Birdeater Movie Review – Australian Thriller Grapples with Identity

Writer/Director Damian Mc Carthy‘s sophomore effort, Oddity, serves as a welcome extension of his feature debut, Caveat, in many ways. Aside from the brief return of at least one familiar face and a nightmare bunny, Oddity continues the filmmaker’s exploration of supernatural karma and retribution with offbeat characters and a unique vision for scares. Armed with a tighter narrative, a lighter tone, and a creepy mannequin, Mc Carthy further establishes his horror style.

Oddity begins with an intense scenario that sees a woman, Dani (You Are Not My MotherCarolyn Bracken), forced to decide whether to trust the desperate stranger at her door, insisting someone snuck into her empty, rural house when she wasn’t looking. Dani’s ultimate decision sets up the overarching mystery. A quick time jump ahead reveals that Dani was murdered that fateful night and that her husband, Ted (Gwilym Lee), is attempting to move on with a new love, Yana (Caroline Menton). But Dani’s sister Darcy (also Bracken), a blind psychic who collects cursed objects, isn’t ready to let go without determining the truth and bringing Dani’s death to justice.

Carolyn Bracken, pulling double duty here, makes for a formidable lead. Our fleeting moments with Dani present a free-spirited, kind and savvy photographer, instantly instilling emotional investment in Darcy’s bid for answers. As Darcy, Bracken builds a more enigmatic figure, one that dabbles in curiosities in ways that make those around her uncomfortable. That’s especially the case with Caroline Menton’s Yaya, a prickly pharmaceutical rep who’s stuck babysitting Darcy while Ted works nights at the hospital. While Mc Carthy does flesh out Ted through his work at the hospital, where Caveat fans will spot actor Johnny French, it’s Bracken’s commanding presence that demands audience allegiance.

There’s an underlying simplicity to the narrative that Mc Carthy keeps engaging through nonlinear storytelling. Withholding the reveal of Dani’s death, skipping ahead a year post-death, and intercut flashbacks to flesh out the mystery piecemeal ensures the narrative maintains momentum. Some of the answers can be predicted ahead of their reveals, but it’s such a fascinating journey that it’s never to the film’s detriment.

More importantly, Mc Carthy employs interesting scare tactics to keep audiences on their toes. While Darcy’s distinctly creepy mannequin serves up plenty of eerie moments, the most potent chill-inducing scares are often the simplest in setup and execution. As attention-grabbing as the mannequin can be, expect it to play a similar role to Caveat’s mechanical bunny. In other words, it’s not the star of this horror show. The more revealed about Dani’s death, however, the less effective the scares as Mc Carthy switches gears to deliver supernatural karma right up to a comedic punchline ending, delivered with a wry wink.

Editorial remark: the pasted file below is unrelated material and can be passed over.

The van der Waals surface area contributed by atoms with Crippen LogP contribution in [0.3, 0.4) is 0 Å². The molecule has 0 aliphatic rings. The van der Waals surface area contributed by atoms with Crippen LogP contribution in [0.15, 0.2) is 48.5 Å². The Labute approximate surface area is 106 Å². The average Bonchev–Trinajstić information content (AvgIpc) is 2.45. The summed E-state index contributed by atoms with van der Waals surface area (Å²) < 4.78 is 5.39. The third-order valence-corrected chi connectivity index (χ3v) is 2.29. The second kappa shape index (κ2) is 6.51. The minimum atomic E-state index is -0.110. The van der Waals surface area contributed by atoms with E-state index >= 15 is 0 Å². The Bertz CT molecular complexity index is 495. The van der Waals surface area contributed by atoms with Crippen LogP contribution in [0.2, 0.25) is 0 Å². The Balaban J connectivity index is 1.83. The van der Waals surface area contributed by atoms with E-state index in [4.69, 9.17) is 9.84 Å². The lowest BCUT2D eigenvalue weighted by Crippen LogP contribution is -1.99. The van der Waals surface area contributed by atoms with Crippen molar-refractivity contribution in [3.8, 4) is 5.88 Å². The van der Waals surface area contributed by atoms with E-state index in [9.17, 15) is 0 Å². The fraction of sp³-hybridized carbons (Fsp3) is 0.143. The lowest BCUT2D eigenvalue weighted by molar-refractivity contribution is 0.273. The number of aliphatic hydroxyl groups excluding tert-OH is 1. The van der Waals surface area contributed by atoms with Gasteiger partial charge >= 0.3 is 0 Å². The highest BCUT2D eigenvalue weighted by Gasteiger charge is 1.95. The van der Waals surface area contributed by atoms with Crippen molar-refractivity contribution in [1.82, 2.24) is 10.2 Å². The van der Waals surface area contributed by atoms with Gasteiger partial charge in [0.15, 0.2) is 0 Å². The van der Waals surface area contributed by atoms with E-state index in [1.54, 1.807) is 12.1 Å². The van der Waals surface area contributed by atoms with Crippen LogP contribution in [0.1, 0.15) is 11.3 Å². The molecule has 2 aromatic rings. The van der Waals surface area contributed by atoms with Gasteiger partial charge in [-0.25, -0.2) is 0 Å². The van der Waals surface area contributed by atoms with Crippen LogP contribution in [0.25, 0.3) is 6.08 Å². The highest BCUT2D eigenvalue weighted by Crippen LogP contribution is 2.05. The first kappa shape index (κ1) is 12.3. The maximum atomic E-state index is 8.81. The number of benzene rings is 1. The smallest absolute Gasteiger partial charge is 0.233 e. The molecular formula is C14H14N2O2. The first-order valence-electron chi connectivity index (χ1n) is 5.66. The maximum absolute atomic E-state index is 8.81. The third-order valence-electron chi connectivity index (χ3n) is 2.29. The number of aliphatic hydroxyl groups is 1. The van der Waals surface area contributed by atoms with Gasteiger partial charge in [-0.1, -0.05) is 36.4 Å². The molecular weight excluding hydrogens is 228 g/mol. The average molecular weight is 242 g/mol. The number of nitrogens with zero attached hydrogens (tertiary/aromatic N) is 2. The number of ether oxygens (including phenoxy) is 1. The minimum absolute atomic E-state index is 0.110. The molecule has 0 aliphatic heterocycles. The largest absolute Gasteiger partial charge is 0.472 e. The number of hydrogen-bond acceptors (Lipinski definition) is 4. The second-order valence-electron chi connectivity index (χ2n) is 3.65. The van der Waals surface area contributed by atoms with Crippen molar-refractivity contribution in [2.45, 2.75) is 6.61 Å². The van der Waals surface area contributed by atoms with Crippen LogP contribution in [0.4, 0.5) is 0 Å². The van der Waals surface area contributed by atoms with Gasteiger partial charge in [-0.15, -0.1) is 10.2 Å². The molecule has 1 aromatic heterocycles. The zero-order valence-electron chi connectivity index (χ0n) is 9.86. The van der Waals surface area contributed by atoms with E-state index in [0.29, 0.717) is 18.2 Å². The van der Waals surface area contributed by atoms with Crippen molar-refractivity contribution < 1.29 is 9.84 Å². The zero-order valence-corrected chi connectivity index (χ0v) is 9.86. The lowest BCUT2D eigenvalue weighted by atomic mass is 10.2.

Like CaveatOddity sets its strange murder mystery in a creepy, isolated home and employs an unsettling mascot to signal the paranormal. Oddity even teases the fate of some of Caveat’s characters. But Mc Carthy’s latest sets itself apart with its fixation on superstition and a winsome macabre sense of humor. The pared-back storytelling lets its horror elements and dual performances from Carolyn Bracken shine.

There’s a more assured tone and polished plotting to Oddity that makes it easy to hope Mc Carthy continues his exploration of this strange, frequently haunting cinematic universe. A supernatural revenge trilogy, perhaps?

Oddity made its World Premiere at SXSW. The Shudder original is expected to release Summer 2024.

3.5 out of 5

Originally Published Here.

Products You May Like

Articles You May Like

Never Read Poetry? Here’s Where to Begin
Alex Jones Vacations at “Ritzy” Kauai Resort as Bankruptcy Proceedings Advance
Netflix Doubles Down on Meghan Markle Deal With Cooking Show, Polo Series
Parents Angry At Controversial Show Airing On Disney+
Judge rules queer teachers have a right to use their chosen pronouns in First Amendment victory